May 8, 2014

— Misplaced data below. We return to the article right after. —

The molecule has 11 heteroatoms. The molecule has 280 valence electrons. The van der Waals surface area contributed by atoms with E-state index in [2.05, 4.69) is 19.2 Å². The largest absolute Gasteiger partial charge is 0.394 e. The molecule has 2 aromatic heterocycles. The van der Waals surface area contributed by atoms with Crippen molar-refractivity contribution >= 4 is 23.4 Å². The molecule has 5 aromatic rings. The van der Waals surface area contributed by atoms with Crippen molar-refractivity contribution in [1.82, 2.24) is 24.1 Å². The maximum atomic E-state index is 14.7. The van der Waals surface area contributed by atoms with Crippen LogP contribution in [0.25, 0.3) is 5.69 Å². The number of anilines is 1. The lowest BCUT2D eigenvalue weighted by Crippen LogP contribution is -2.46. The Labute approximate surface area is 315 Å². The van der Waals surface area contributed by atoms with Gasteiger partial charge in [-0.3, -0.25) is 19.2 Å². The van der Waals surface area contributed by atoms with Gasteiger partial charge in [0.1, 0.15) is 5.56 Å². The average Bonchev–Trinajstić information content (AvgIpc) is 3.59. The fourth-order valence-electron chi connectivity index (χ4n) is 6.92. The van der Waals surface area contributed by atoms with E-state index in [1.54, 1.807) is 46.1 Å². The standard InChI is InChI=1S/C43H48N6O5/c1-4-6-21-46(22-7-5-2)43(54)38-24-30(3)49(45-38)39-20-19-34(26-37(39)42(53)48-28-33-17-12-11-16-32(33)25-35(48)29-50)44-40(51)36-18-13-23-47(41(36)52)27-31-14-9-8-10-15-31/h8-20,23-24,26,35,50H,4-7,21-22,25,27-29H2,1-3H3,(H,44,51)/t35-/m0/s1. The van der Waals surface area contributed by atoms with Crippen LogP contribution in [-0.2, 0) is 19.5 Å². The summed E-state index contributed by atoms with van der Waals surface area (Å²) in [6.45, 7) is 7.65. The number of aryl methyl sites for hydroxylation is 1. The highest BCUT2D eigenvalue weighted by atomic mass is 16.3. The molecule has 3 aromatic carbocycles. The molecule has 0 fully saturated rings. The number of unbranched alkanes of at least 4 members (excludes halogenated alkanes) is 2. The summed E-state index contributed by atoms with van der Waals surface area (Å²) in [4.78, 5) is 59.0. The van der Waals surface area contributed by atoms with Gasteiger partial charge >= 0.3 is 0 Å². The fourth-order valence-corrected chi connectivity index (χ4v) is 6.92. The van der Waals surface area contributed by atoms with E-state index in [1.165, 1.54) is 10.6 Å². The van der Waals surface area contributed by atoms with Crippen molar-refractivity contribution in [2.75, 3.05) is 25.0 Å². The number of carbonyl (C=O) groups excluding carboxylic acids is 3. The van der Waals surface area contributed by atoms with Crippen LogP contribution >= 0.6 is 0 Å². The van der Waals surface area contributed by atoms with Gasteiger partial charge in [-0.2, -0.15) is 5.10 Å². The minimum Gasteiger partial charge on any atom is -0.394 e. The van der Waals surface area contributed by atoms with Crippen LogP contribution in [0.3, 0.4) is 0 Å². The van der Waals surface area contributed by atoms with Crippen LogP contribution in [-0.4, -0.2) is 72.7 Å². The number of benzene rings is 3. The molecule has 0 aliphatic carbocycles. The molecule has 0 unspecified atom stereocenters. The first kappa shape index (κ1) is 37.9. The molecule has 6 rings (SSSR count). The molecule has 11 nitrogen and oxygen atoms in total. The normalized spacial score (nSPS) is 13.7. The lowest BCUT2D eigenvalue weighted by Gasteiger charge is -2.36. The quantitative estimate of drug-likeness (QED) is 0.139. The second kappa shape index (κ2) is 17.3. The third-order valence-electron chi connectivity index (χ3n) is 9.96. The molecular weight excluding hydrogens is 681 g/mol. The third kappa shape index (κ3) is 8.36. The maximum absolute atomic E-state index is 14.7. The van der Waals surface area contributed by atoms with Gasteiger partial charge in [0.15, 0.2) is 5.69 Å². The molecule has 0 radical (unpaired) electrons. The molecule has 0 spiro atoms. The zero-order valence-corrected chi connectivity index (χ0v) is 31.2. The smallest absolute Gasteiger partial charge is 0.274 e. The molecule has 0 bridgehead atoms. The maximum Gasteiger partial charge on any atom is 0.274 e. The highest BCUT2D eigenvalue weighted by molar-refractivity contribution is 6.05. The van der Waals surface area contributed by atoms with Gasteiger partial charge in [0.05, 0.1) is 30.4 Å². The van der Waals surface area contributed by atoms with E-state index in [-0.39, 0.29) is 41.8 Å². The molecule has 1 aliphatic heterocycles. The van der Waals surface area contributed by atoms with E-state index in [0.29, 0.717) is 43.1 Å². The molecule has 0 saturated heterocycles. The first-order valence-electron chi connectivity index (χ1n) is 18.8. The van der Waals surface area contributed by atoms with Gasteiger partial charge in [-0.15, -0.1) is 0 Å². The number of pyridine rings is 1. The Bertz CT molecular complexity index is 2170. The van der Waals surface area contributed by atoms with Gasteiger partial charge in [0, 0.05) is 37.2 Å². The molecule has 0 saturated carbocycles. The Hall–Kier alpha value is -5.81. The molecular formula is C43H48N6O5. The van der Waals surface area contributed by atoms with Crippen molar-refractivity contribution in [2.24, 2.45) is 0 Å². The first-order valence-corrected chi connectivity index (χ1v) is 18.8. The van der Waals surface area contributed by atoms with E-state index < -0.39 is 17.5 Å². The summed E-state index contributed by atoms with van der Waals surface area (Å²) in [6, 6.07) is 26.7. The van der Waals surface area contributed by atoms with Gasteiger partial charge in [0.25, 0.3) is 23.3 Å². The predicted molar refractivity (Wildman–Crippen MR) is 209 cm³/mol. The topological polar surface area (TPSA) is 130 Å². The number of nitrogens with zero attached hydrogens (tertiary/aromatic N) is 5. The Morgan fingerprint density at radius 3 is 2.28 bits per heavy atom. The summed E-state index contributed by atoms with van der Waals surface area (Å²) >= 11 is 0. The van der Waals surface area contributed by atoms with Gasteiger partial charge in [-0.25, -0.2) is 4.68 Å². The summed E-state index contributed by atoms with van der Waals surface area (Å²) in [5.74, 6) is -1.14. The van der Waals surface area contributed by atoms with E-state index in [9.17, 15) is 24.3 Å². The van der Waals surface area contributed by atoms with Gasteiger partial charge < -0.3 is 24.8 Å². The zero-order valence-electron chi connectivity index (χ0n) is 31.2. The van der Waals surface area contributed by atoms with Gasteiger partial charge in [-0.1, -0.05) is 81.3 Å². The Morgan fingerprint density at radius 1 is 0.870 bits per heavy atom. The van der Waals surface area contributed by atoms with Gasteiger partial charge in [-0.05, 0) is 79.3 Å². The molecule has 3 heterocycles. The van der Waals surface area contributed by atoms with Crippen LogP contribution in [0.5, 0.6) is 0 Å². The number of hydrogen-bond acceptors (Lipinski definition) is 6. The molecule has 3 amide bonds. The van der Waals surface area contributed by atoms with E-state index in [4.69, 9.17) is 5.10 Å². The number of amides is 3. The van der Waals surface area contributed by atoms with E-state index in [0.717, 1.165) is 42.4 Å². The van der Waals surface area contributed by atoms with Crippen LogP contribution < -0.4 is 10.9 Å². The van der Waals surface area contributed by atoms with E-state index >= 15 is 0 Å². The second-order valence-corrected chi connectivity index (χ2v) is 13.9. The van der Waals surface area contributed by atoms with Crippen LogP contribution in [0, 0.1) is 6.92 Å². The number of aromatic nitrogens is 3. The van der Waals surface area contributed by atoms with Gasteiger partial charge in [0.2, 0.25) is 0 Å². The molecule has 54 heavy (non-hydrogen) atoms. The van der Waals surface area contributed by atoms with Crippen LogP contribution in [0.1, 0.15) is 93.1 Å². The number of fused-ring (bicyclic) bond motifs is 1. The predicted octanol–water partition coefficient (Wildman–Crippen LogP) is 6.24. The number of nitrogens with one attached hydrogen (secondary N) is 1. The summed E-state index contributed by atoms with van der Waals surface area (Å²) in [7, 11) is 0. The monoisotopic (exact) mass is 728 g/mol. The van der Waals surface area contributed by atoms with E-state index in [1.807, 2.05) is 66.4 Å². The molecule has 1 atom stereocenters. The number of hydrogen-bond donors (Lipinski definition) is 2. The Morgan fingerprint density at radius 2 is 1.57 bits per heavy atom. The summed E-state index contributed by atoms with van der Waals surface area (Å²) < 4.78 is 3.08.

On Wednesday, outside of a McDonald’s in New York City, workers gathered in protest, prepared with a letter addressing the corporation; the letter called for higher wages and the right to form unions without retaliation. Similar fast food restaurant protests began in 2012, and last year spread to nearly 100 cities. This year, the protests will continue, and have not only grown to over 130 cities across the U.S., but fast food workers in over 33 different countries have begun protesting. The workers are calling on major fast food chain restaurants to raise the U.S. minimum pay to $15 an hour—currently, the average pay for fast food workers across the country is $9 an hour. If demands are not met, restaurants including McDonald’s, Burger King, Wendy’s and KFC will face employee strikes planned for May 15, 2014.